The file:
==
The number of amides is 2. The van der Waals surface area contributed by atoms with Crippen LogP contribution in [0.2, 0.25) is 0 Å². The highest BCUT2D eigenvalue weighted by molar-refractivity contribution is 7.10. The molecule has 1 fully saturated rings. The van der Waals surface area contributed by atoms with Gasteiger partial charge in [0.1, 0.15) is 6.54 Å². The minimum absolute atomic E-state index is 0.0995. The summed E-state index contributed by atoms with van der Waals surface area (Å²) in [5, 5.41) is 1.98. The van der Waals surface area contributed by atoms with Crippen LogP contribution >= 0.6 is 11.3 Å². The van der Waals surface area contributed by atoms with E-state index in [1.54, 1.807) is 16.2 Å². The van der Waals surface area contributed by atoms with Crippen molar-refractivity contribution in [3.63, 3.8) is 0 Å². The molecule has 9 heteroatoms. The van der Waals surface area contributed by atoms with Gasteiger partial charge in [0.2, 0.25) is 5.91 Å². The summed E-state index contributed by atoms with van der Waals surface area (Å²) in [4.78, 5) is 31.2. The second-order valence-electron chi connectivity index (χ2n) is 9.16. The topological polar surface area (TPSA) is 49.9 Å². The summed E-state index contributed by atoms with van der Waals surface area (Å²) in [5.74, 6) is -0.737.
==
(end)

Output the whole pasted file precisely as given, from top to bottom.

The number of amides is 2. The van der Waals surface area contributed by atoms with Crippen LogP contribution in [0.2, 0.25) is 0 Å². The highest BCUT2D eigenvalue weighted by molar-refractivity contribution is 7.10. The molecule has 1 fully saturated rings. The van der Waals surface area contributed by atoms with Gasteiger partial charge in [0.1, 0.15) is 6.54 Å². The minimum absolute atomic E-state index is 0.0995. The summed E-state index contributed by atoms with van der Waals surface area (Å²) in [5, 5.41) is 1.98. The van der Waals surface area contributed by atoms with Crippen LogP contribution >= 0.6 is 11.3 Å². The van der Waals surface area contributed by atoms with E-state index in [1.54, 1.807) is 16.2 Å². The van der Waals surface area contributed by atoms with Crippen molar-refractivity contribution in [3.63, 3.8) is 0 Å². The molecule has 9 heteroatoms. The van der Waals surface area contributed by atoms with Gasteiger partial charge in [0.2, 0.25) is 5.91 Å². The summed E-state index contributed by atoms with van der Waals surface area (Å²) in [4.78, 5) is 31.2. The second-order valence-electron chi connectivity index (χ2n) is 9.16. The topological polar surface area (TPSA) is 49.9 Å². The summed E-state index contributed by atoms with van der Waals surface area (Å²) in [5.74, 6) is -0.737.